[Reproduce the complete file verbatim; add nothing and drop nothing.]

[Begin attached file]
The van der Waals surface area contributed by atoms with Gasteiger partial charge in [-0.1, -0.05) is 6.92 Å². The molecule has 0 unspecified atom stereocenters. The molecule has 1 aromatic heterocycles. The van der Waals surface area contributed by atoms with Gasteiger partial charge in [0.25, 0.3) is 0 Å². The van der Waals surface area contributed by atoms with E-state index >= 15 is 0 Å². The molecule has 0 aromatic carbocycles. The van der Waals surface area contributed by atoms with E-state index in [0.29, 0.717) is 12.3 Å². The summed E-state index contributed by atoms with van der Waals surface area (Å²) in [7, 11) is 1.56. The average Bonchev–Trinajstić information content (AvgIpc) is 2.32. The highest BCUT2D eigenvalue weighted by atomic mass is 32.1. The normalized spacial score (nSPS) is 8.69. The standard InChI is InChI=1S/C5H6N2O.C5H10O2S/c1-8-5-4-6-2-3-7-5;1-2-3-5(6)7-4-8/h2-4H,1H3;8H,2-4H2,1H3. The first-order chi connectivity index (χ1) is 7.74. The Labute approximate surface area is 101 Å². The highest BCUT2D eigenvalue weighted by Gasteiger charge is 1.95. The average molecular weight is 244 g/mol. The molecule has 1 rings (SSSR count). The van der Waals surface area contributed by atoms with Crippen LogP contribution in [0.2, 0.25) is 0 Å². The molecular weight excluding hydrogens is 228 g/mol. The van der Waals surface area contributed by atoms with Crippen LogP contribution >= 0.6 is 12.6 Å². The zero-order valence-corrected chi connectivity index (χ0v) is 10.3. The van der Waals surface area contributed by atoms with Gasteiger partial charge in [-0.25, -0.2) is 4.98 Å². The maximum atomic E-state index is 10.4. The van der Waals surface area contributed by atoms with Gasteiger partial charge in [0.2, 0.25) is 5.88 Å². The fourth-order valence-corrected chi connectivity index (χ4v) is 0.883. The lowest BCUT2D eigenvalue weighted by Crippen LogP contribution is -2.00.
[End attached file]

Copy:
The van der Waals surface area contributed by atoms with Gasteiger partial charge in [-0.1, -0.05) is 6.92 Å². The molecule has 0 unspecified atom stereocenters. The molecule has 1 aromatic heterocycles. The van der Waals surface area contributed by atoms with Gasteiger partial charge in [0.25, 0.3) is 0 Å². The van der Waals surface area contributed by atoms with E-state index >= 15 is 0 Å². The molecule has 0 aromatic carbocycles. The van der Waals surface area contributed by atoms with E-state index in [0.29, 0.717) is 12.3 Å². The summed E-state index contributed by atoms with van der Waals surface area (Å²) in [7, 11) is 1.56. The average Bonchev–Trinajstić information content (AvgIpc) is 2.32. The highest BCUT2D eigenvalue weighted by atomic mass is 32.1. The normalized spacial score (nSPS) is 8.69. The standard InChI is InChI=1S/C5H6N2O.C5H10O2S/c1-8-5-4-6-2-3-7-5;1-2-3-5(6)7-4-8/h2-4H,1H3;8H,2-4H2,1H3. The first-order chi connectivity index (χ1) is 7.74. The Labute approximate surface area is 101 Å². The highest BCUT2D eigenvalue weighted by Gasteiger charge is 1.95. The average molecular weight is 244 g/mol. The molecule has 1 rings (SSSR count). The van der Waals surface area contributed by atoms with Crippen LogP contribution in [0.2, 0.25) is 0 Å². The molecular weight excluding hydrogens is 228 g/mol. The van der Waals surface area contributed by atoms with Crippen LogP contribution >= 0.6 is 12.6 Å². The zero-order valence-corrected chi connectivity index (χ0v) is 10.3. The van der Waals surface area contributed by atoms with Gasteiger partial charge in [-0.25, -0.2) is 4.98 Å². The maximum atomic E-state index is 10.4. The van der Waals surface area contributed by atoms with Gasteiger partial charge in [0.2, 0.25) is 5.88 Å². The fourth-order valence-corrected chi connectivity index (χ4v) is 0.883. The lowest BCUT2D eigenvalue weighted by Crippen LogP contribution is -2.00.